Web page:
Maybe I am totally wrong, but at a first glance it seems to me that the second proof extends to Z/mZ, but I have not checked yet. Perhaps, this would help to separate the proofs.

    • Terence Tao Says:

      Well, it gets a bit tricky if k and m are not coprime, but basically I think this is the case. Certainly the second proof extends to negative integer values of n. With a bit of care I think it even extends to n being an adelic integer (keeping k fixed).

      Incidentally there is a variant of the first proof which proceeds by induction using the Pascal’s triangle formula \binom{n}{k} = \binom{n-1}{k-1} + \binom{n-1}{k}. But this is very close to the combinatorial proof.

    • palibacsi Says:

      I used Pascal’s formula to close the gap Tim mentions in his above proof, i.e., as a part of the combinatorial proof. How can one use it to give an alternative proof? Would this qualify as a different proof that is the same when looked at from a sophisticated perspective?

    • palibacsi Says:

      If one tries to extend the first proof to integer values of n, one just has to consider two cases. If one of the numbers n, n+1,…, n+k-1 is zero, their product is divisible by k!. If not, there exist k consecutive positive integers whose product is the same if we ignore the sign. Does this not qualify for an extension?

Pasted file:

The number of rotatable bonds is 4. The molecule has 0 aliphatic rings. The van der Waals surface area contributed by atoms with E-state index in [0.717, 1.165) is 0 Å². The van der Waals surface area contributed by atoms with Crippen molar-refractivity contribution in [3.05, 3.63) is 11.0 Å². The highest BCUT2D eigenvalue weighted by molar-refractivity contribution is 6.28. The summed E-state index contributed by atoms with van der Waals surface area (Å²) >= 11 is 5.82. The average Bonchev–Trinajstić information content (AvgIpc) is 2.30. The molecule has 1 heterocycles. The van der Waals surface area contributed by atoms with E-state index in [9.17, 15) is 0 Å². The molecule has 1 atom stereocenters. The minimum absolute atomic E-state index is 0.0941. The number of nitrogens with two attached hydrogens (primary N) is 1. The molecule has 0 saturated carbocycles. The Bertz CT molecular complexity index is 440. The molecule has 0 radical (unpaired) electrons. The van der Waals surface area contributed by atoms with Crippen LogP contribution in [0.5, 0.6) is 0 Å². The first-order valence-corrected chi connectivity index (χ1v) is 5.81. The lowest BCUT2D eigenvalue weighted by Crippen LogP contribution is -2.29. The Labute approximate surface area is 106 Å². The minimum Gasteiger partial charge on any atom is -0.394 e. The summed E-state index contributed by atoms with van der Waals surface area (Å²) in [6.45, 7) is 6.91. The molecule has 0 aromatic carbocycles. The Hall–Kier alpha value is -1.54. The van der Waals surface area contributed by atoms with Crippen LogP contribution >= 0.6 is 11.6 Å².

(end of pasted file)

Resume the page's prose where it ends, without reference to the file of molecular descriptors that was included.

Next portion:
• Mark Bennet Says:

      I think the two proofs have been expressed as being direct proofs Qiaochu Yuan’s comment above about the first one counting cosets seems to me to illuminate this direct structure.

      Given any set of k items we can arrange them in k! different orders. So each ordered choice of k items from n+k-1 items is part of a collection of k! ordered sets corresponding to the same underlying unordered choice. These collections are clearly disjoint. The result follows.